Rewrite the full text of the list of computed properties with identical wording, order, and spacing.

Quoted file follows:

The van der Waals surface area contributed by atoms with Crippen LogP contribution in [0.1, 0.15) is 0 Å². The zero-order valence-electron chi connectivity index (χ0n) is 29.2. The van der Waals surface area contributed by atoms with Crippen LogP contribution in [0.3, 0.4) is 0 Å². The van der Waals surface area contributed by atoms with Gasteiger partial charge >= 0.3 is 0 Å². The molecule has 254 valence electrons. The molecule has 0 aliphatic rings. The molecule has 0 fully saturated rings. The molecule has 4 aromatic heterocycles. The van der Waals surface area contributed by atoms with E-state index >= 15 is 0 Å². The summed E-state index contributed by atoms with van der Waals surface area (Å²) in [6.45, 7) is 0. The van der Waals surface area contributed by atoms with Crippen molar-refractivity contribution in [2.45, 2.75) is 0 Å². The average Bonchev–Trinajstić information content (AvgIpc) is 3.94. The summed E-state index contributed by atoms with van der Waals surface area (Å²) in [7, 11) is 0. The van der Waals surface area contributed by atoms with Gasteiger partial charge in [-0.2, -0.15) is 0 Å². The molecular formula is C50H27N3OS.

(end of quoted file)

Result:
The van der Waals surface area contributed by atoms with Crippen LogP contribution in [0.1, 0.15) is 0 Å². The zero-order valence-electron chi connectivity index (χ0n) is 29.2. The van der Waals surface area contributed by atoms with Crippen LogP contribution in [0.3, 0.4) is 0 Å². The van der Waals surface area contributed by atoms with Gasteiger partial charge >= 0.3 is 0 Å². The molecule has 254 valence electrons. The molecule has 0 aliphatic rings. The molecule has 0 fully saturated rings. The molecule has 4 aromatic heterocycles. The van der Waals surface area contributed by atoms with E-state index >= 15 is 0 Å². The summed E-state index contributed by atoms with van der Waals surface area (Å²) in [6.45, 7) is 0. The van der Waals surface area contributed by atoms with Crippen molar-refractivity contribution in [2.45, 2.75) is 0 Å². The average Bonchev–Trinajstić information content (AvgIpc) is 3.94. The summed E-state index contributed by atoms with van der Waals surface area (Å²) in [7, 11) is 0. The van der Waals surface area contributed by atoms with Gasteiger partial charge in [-0.2, -0.15) is 0 Å². The molecular formula is C50H27N3OS.